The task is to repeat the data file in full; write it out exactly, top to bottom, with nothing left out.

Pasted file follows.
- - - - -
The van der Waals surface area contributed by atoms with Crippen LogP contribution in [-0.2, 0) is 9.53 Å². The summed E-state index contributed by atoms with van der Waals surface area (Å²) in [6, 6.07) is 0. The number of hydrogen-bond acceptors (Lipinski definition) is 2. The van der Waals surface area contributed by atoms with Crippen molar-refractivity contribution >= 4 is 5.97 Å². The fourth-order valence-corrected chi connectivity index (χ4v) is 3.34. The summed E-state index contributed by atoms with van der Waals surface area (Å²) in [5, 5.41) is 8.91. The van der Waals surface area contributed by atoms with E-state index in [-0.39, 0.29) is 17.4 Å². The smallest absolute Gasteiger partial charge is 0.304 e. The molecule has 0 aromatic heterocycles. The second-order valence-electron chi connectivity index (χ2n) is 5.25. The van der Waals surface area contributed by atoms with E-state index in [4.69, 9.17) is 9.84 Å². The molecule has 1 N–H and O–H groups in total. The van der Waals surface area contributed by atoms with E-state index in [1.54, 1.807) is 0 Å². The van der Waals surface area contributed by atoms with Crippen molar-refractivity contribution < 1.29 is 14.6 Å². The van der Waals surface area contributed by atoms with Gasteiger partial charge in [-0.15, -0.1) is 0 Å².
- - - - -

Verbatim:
The van der Waals surface area contributed by atoms with Crippen LogP contribution in [-0.2, 0) is 9.53 Å². The summed E-state index contributed by atoms with van der Waals surface area (Å²) in [6, 6.07) is 0. The number of hydrogen-bond acceptors (Lipinski definition) is 2. The van der Waals surface area contributed by atoms with Crippen molar-refractivity contribution >= 4 is 5.97 Å². The fourth-order valence-corrected chi connectivity index (χ4v) is 3.34. The summed E-state index contributed by atoms with van der Waals surface area (Å²) in [5, 5.41) is 8.91. The van der Waals surface area contributed by atoms with E-state index in [-0.39, 0.29) is 17.4 Å². The smallest absolute Gasteiger partial charge is 0.304 e. The molecule has 0 aromatic heterocycles. The second-order valence-electron chi connectivity index (χ2n) is 5.25. The van der Waals surface area contributed by atoms with E-state index in [4.69, 9.17) is 9.84 Å². The molecule has 1 N–H and O–H groups in total. The van der Waals surface area contributed by atoms with E-state index in [1.54, 1.807) is 0 Å². The van der Waals surface area contributed by atoms with Crippen molar-refractivity contribution < 1.29 is 14.6 Å². The van der Waals surface area contributed by atoms with Gasteiger partial charge in [-0.15, -0.1) is 0 Å².